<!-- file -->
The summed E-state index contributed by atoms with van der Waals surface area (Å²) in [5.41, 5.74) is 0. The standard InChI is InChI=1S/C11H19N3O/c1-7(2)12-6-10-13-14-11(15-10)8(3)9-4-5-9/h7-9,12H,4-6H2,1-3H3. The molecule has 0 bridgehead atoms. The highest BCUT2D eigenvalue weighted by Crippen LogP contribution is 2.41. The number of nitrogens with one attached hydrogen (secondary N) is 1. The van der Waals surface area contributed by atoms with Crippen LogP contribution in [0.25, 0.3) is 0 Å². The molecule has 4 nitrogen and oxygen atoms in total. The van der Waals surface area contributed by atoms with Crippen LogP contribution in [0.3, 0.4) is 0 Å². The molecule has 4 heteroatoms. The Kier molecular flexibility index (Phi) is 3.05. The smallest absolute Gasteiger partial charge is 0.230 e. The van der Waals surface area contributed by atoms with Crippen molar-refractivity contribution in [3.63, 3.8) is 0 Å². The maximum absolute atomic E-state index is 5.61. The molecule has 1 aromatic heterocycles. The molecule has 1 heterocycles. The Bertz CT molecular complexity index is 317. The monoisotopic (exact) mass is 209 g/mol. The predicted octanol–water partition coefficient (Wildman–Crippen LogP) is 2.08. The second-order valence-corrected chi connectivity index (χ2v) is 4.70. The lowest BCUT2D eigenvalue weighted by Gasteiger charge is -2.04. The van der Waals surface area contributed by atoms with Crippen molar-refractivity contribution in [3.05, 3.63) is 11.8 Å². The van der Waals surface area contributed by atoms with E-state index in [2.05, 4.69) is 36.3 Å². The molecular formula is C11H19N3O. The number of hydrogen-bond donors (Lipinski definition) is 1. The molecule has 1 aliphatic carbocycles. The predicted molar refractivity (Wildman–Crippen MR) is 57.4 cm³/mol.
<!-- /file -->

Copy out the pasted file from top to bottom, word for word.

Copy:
The summed E-state index contributed by atoms with van der Waals surface area (Å²) in [5.41, 5.74) is 0. The standard InChI is InChI=1S/C11H19N3O/c1-7(2)12-6-10-13-14-11(15-10)8(3)9-4-5-9/h7-9,12H,4-6H2,1-3H3. The molecule has 0 bridgehead atoms. The highest BCUT2D eigenvalue weighted by Crippen LogP contribution is 2.41. The number of nitrogens with one attached hydrogen (secondary N) is 1. The van der Waals surface area contributed by atoms with Crippen LogP contribution in [0.25, 0.3) is 0 Å². The molecule has 4 nitrogen and oxygen atoms in total. The van der Waals surface area contributed by atoms with Crippen LogP contribution in [0.3, 0.4) is 0 Å². The molecule has 4 heteroatoms. The Kier molecular flexibility index (Phi) is 3.05. The smallest absolute Gasteiger partial charge is 0.230 e. The van der Waals surface area contributed by atoms with Crippen molar-refractivity contribution in [3.63, 3.8) is 0 Å². The maximum absolute atomic E-state index is 5.61. The molecule has 1 aromatic heterocycles. The molecule has 1 heterocycles. The Bertz CT molecular complexity index is 317. The monoisotopic (exact) mass is 209 g/mol. The predicted octanol–water partition coefficient (Wildman–Crippen LogP) is 2.08. The second-order valence-corrected chi connectivity index (χ2v) is 4.70. The lowest BCUT2D eigenvalue weighted by Gasteiger charge is -2.04. The van der Waals surface area contributed by atoms with Crippen molar-refractivity contribution in [3.05, 3.63) is 11.8 Å². The van der Waals surface area contributed by atoms with E-state index in [2.05, 4.69) is 36.3 Å². The molecular formula is C11H19N3O. The number of hydrogen-bond donors (Lipinski definition) is 1. The molecule has 1 aliphatic carbocycles. The predicted molar refractivity (Wildman–Crippen MR) is 57.4 cm³/mol.